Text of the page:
WHOI Scientists Study Rare Deep Sea Find

The dumbo hatchling shortly after leaving the egg capsule, which is barely two centimeters long. Photo: Timothy M. Shank, Woods Hole Oceanographic Institution

WOODS HOLE – Scientists from the Woods Hole Oceanographic Institution were part a team which studied a rare find from the deep sea.

Deep-sea dumbo octopuses, which have large eyes and round fins that resemble elephant ears, are one of the most mysterious creatures of the deep because they inhabit the largely inaccessible depths of the ocean floor.

For the first time, an international research team was given the chance to witness and film a dumbo octopus hatch from its egg in 2005 during an expedition to explore a chain of underwater mountains off the U.S. East Coast.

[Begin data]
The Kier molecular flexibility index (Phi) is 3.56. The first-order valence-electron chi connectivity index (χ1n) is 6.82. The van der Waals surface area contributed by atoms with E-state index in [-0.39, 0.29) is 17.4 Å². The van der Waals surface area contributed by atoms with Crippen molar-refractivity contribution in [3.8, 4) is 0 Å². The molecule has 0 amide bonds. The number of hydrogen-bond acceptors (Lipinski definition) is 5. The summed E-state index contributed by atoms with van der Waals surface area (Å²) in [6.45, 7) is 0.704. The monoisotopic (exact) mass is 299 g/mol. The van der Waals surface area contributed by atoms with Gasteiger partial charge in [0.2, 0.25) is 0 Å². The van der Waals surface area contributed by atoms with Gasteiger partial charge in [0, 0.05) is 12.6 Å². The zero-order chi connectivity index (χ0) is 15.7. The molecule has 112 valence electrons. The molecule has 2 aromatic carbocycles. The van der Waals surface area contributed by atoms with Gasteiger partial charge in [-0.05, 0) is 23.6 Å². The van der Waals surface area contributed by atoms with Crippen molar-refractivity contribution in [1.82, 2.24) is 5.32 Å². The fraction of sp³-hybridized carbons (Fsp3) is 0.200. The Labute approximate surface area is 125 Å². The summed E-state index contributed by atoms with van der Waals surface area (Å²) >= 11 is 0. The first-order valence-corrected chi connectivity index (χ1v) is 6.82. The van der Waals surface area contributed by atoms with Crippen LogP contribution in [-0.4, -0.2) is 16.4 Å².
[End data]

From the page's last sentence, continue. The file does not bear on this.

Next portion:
Their findings were recently published in the journal “Current Biology.”

The octopus egg was brought onboard a research vessel attached to a cold-water coral branch, which is where adult females prefer to hatch their egg cases. The coral was gathered by a remotely operated vehicle about 2,000 meters below the surface.

The egg hatched in a container of seawater and the octopus, which was only about 2 centimeters, started moving its fins in synchrony just like adults.

The specimen was also studied with a high-resolution magnetic resonance scanner which discovered a large yolk sac to provide nutrients until the young octopus can gather food on its own.

Scientists were also surprised how much the structure of internal organs and nervous system resembled that of adults.

The study emphasizes the importance of protecting the deep-sea habitat and corals, which are still largely unknown.

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